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Mol Plant. 2009 Nov;2(6):1359-72. doi: 10.1093/mp/ssp076. Epub 2009 Sep 10.

Targeted gene knockouts reveal overlapping functions of the five Physcomitrella patens FtsZ isoforms in chloroplast division, chloroplast shaping, cell patterning, plant development, and gravity sensing.

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Plant Biotechnology, Faculty of Biology, University of Freiburg, Schaenzlestr. 1, 79104 Freiburg, Germany.


Chloroplasts and bacterial cells divide by binary fission. The key protein in this constriction division is FtsZ, a self-assembling GTPase similar to eukaryotic tubulin. In prokaryotes, FtsZ is almost always encoded by a single gene, whereas plants harbor several nuclear-encoded FtsZ homologs. In seed plants, these proteins group in two families and all are exclusively imported into plastids. In contrast, the basal land plant Physcomitrella patens, a moss, encodes a third FtsZ family with one member. This protein is dually targeted to the plastids and to the cytosol. Here, we report on the targeted gene disruption of all ftsZ genes in P. patens. Subsequent analysis of single and double knockout mutants revealed a complex interaction of the different FtsZ isoforms not only in plastid division, but also in chloroplast shaping, cell patterning, plant development, and gravity sensing. These results support the concept of a plastoskeleton and its functional integration into the cytoskeleton, at least in the moss P. patens.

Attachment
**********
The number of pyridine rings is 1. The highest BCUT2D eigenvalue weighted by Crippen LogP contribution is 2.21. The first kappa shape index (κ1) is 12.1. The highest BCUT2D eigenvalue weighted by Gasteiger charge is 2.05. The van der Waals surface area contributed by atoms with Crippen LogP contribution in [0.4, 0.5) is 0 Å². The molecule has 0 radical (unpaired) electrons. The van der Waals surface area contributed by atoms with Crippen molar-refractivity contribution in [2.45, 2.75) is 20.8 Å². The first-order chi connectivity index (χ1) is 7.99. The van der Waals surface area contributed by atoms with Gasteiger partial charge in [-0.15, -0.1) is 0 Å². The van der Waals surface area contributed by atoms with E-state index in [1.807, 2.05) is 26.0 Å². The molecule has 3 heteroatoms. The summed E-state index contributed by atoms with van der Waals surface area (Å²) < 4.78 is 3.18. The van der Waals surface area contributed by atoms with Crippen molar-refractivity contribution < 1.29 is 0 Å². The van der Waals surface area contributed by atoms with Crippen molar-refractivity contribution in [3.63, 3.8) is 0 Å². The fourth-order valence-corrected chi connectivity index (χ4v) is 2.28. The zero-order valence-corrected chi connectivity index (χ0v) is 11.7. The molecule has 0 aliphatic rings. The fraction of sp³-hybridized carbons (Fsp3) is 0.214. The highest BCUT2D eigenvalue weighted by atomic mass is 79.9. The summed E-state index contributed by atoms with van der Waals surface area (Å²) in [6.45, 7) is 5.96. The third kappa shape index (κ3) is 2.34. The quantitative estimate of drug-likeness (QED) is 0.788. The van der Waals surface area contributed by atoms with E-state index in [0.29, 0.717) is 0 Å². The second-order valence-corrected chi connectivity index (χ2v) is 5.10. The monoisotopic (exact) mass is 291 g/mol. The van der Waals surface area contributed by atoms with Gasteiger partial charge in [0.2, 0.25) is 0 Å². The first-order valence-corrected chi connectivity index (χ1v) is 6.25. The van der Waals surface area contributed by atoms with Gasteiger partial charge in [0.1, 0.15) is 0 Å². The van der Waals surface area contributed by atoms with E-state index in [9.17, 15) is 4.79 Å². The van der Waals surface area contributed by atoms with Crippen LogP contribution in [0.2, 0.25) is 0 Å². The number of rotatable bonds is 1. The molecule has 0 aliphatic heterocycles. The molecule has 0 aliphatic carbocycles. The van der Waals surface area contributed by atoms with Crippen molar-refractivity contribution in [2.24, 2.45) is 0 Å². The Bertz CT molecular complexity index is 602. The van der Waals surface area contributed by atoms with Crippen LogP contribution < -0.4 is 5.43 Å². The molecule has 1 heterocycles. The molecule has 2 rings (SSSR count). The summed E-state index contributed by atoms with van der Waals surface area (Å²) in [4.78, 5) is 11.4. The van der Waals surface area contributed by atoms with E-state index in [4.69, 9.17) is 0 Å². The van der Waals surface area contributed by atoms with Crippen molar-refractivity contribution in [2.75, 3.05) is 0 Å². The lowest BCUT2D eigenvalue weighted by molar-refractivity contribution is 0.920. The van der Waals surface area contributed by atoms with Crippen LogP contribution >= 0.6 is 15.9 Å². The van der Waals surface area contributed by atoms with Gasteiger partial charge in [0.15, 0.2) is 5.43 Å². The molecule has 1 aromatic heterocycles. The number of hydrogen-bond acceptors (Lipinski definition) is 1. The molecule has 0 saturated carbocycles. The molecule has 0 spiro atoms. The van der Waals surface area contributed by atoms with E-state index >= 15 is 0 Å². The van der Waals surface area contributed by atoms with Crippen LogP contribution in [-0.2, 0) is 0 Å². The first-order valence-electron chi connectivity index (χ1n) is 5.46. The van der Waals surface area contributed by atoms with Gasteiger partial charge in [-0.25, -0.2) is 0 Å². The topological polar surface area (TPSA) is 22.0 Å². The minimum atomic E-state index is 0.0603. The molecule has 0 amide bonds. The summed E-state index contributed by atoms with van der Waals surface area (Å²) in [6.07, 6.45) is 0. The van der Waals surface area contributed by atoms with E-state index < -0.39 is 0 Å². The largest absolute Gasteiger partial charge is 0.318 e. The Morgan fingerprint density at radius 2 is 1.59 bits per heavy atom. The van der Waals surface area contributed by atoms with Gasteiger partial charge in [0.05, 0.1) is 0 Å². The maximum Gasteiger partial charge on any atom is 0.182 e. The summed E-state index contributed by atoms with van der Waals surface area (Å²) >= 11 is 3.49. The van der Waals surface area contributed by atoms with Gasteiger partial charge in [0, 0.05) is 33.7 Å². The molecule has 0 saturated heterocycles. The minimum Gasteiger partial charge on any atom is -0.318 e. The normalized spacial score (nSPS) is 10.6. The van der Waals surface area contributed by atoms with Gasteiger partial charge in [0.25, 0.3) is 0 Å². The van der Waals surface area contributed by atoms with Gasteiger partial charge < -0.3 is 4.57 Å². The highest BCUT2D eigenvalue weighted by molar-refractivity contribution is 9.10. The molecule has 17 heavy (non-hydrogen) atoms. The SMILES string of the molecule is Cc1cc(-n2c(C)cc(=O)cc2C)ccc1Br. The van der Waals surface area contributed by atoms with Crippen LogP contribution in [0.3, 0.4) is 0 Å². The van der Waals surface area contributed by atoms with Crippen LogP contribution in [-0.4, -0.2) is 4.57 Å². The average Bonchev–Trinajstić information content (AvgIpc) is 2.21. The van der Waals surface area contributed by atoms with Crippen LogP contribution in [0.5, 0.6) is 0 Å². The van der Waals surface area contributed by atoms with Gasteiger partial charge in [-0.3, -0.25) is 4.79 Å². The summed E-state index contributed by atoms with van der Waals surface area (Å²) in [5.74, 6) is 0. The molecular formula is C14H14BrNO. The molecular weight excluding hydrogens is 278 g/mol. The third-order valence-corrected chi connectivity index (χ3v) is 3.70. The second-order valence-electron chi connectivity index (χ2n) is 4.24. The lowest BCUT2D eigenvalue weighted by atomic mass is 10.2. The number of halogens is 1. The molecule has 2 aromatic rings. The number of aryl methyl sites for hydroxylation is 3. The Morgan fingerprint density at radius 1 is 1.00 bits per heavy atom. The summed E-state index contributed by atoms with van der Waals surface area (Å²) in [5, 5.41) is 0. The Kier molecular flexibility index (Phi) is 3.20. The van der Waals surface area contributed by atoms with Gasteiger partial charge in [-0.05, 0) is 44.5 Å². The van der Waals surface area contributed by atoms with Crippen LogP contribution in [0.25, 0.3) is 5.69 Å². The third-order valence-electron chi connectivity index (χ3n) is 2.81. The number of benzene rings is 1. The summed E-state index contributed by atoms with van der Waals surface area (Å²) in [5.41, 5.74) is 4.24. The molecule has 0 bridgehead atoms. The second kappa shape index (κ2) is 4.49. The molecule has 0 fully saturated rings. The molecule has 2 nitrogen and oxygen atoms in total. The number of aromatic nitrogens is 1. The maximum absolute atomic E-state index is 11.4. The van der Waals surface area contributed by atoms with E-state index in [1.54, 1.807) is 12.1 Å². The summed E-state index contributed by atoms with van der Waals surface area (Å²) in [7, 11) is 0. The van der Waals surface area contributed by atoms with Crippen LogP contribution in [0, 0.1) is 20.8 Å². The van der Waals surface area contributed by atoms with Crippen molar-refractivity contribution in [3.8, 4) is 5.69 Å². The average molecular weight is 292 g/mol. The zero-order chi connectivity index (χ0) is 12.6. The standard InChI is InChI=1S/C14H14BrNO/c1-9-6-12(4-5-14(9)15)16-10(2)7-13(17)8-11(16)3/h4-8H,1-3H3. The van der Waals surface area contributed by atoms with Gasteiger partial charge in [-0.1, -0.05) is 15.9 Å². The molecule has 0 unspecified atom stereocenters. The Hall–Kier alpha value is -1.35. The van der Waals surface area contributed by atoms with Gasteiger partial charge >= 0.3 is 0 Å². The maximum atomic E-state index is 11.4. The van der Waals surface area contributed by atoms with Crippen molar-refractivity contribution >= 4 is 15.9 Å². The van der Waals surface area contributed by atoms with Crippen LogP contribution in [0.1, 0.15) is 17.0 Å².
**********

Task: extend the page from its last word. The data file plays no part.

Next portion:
Bryophyte; GTPase; P. patens; cell wall; chloroplast; gravitropism; moss; plastoskeleton

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